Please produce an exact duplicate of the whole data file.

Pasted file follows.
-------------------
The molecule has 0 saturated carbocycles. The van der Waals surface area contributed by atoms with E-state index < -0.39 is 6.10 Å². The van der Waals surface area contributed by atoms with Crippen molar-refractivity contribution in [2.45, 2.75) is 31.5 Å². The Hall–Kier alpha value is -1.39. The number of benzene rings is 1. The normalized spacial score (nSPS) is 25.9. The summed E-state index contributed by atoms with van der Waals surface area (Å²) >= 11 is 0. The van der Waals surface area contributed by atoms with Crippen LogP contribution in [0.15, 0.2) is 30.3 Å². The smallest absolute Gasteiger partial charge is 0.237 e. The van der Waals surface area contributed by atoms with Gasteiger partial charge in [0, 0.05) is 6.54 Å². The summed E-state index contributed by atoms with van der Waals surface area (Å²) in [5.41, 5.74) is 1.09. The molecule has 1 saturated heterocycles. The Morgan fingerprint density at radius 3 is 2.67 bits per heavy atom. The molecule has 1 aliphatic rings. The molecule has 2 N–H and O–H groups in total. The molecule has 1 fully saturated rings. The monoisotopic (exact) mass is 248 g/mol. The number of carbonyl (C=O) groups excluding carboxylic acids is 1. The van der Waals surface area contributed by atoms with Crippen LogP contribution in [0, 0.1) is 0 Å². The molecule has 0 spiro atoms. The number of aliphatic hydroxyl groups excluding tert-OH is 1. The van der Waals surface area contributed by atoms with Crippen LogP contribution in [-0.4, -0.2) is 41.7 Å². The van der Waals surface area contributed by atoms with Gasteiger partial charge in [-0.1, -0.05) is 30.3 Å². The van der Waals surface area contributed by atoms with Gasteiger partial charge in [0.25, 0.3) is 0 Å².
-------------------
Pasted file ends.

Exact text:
The molecule has 0 saturated carbocycles. The van der Waals surface area contributed by atoms with E-state index < -0.39 is 6.10 Å². The van der Waals surface area contributed by atoms with Crippen molar-refractivity contribution in [2.45, 2.75) is 31.5 Å². The Hall–Kier alpha value is -1.39. The number of benzene rings is 1. The normalized spacial score (nSPS) is 25.9. The summed E-state index contributed by atoms with van der Waals surface area (Å²) >= 11 is 0. The van der Waals surface area contributed by atoms with Crippen LogP contribution in [0.15, 0.2) is 30.3 Å². The smallest absolute Gasteiger partial charge is 0.237 e. The van der Waals surface area contributed by atoms with Gasteiger partial charge in [0, 0.05) is 6.54 Å². The summed E-state index contributed by atoms with van der Waals surface area (Å²) in [5.41, 5.74) is 1.09. The molecule has 1 saturated heterocycles. The Morgan fingerprint density at radius 3 is 2.67 bits per heavy atom. The molecule has 1 aliphatic rings. The molecule has 2 N–H and O–H groups in total. The molecule has 1 fully saturated rings. The monoisotopic (exact) mass is 248 g/mol. The number of carbonyl (C=O) groups excluding carboxylic acids is 1. The van der Waals surface area contributed by atoms with Crippen LogP contribution in [0, 0.1) is 0 Å². The molecule has 0 spiro atoms. The number of aliphatic hydroxyl groups excluding tert-OH is 1. The van der Waals surface area contributed by atoms with Crippen LogP contribution in [-0.4, -0.2) is 41.7 Å². The van der Waals surface area contributed by atoms with Gasteiger partial charge in [-0.1, -0.05) is 30.3 Å². The van der Waals surface area contributed by atoms with Gasteiger partial charge in [0.25, 0.3) is 0 Å².